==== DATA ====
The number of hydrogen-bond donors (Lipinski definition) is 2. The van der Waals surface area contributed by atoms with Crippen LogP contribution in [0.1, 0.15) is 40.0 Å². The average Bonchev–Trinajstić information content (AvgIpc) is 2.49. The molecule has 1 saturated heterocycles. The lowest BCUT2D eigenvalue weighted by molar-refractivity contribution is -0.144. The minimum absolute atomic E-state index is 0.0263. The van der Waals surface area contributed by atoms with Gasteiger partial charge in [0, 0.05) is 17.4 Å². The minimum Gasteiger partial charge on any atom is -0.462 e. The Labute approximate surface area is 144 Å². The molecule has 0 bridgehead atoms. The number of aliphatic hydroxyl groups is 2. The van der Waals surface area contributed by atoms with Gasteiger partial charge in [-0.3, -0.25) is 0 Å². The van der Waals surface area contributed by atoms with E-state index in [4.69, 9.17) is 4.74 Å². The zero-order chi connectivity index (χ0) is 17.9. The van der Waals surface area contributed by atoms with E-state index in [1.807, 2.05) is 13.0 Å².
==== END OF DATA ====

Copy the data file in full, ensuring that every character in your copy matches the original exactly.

The number of hydrogen-bond donors (Lipinski definition) is 2. The van der Waals surface area contributed by atoms with Crippen LogP contribution in [0.1, 0.15) is 40.0 Å². The average Bonchev–Trinajstić information content (AvgIpc) is 2.49. The molecule has 1 saturated heterocycles. The lowest BCUT2D eigenvalue weighted by molar-refractivity contribution is -0.144. The minimum absolute atomic E-state index is 0.0263. The van der Waals surface area contributed by atoms with Gasteiger partial charge in [0, 0.05) is 17.4 Å². The minimum Gasteiger partial charge on any atom is -0.462 e. The Labute approximate surface area is 144 Å². The molecule has 0 bridgehead atoms. The number of aliphatic hydroxyl groups is 2. The van der Waals surface area contributed by atoms with Gasteiger partial charge in [-0.3, -0.25) is 0 Å². The van der Waals surface area contributed by atoms with E-state index in [4.69, 9.17) is 4.74 Å². The zero-order chi connectivity index (χ0) is 17.9. The van der Waals surface area contributed by atoms with E-state index in [1.807, 2.05) is 13.0 Å².